Hidden as in not in clear overt public view. Read the media. Up until now there has been no visible spokesperson, organisation or media presence identified as party members campaigning for independence from within the major UK parties. Now there are both Labour and a LibDem internet campaigns surfacing.

    The left wing revolutionaries of one era become the entrenched establishment reactionaries of the next era. Kier Hardie and the other early socialist Home Rue for Scotland supporters are light years removed in spirit from the defenders of the entrenched wealth, power and privileges of Westminster, Whitehall and the media that support that exploitative and rank incompetent power centre. You even push for retention of nuclear weapons,

    As for the rubbish about the ‘ease’ of creating a federal system, just read The Times or Telegraph adamant views for feedback that the only choice acceptable is ‘take it or leave it’ Either Scotland tolerates the present exploitative situation as a captive vassal state to be milked, or chooses independence. That failure to reform or offer a sensible rebalancing of the UK will tip the scales for the undecided to vote Yes in the referendum. As we shall see..

  14. Anonymous

    Ah, the language of inevitability as well as completely changing the ground so you’re not wrong, rather than just admitting there’s no conspiracy.

    You want to join NATO, but want to pass the costs of the nuclear deterrent off onto others – it’s dishonest, at best.

    And I’m not a Journalist, driven by editorial fiat, I’m a British left winger. You present a false choice, and are admitting you’ll do anything to achieve your goals – like any good right wing fanatic.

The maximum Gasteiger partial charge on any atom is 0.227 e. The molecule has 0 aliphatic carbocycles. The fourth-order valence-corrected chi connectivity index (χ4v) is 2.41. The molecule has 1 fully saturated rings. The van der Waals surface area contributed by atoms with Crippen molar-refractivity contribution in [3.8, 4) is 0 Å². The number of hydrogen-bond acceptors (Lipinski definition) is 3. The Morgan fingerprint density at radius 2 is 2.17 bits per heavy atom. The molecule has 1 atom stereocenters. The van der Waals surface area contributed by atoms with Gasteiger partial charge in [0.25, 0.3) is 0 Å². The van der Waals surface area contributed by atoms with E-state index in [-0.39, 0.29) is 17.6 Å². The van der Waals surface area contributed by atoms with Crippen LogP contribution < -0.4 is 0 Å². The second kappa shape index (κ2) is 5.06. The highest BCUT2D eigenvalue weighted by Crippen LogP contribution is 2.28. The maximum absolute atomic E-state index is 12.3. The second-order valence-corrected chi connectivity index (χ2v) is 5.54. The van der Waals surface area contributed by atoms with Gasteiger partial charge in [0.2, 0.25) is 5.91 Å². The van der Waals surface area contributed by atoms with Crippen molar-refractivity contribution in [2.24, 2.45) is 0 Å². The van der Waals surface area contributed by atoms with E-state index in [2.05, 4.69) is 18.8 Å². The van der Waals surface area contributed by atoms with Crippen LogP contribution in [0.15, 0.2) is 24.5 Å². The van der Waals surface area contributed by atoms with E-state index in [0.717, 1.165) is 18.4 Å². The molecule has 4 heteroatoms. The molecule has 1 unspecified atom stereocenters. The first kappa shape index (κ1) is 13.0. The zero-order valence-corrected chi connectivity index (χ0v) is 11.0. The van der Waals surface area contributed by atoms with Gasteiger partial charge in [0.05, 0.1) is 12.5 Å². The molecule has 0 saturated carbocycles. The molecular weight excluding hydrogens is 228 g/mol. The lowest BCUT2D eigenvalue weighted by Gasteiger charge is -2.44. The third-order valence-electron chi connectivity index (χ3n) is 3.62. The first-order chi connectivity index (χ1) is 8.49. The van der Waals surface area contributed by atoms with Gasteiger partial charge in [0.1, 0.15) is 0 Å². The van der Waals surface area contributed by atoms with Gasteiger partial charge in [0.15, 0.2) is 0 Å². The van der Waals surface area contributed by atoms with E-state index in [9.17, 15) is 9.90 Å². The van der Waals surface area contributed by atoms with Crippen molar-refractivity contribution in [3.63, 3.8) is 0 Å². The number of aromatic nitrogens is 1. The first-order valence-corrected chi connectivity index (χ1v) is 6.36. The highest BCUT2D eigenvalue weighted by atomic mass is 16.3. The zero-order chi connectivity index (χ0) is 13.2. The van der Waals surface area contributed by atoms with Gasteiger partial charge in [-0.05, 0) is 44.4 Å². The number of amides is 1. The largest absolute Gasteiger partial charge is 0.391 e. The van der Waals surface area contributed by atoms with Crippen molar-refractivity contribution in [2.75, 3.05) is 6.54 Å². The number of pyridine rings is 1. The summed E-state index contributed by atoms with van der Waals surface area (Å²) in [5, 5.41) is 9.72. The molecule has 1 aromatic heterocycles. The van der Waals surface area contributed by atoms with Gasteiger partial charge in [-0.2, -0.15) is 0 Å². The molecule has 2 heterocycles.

Of course any proposal for a federal system isn’t going to be taken seriously until after the Scottish referendum, one more reason to dislike your separatists.

  15. Anonymous

    “Intemperate, ill-judged” equals “good” in your assessment? That’s a peculiar equation.

    As strange as posing as Leftwing and arguing LibDem fakey federalism – taken 80 years token support, currently in office and not a whiff of “Home Rule” on offer.

  16. Anonymous

    Of course not, a federal system isn’t “home rule”. Of course you have to smear someone offering a real alternative as a “LibDem”.

    Moreover, do try reading my posts. It’s good that people reveal their true feelings. If they’re not ready for public discourse, well…

  17. RolftheGanger

    ‘Nationality’ is a misnomer. They mean ‘Citizenship’ The wrong term is a hangover from simpler eras whereh the French say, lived in France. so Citizenship and Nationality coincided and ithe term Nationality went on passports. Now, with multi-national populations in a global world. citizenship would be more accurate.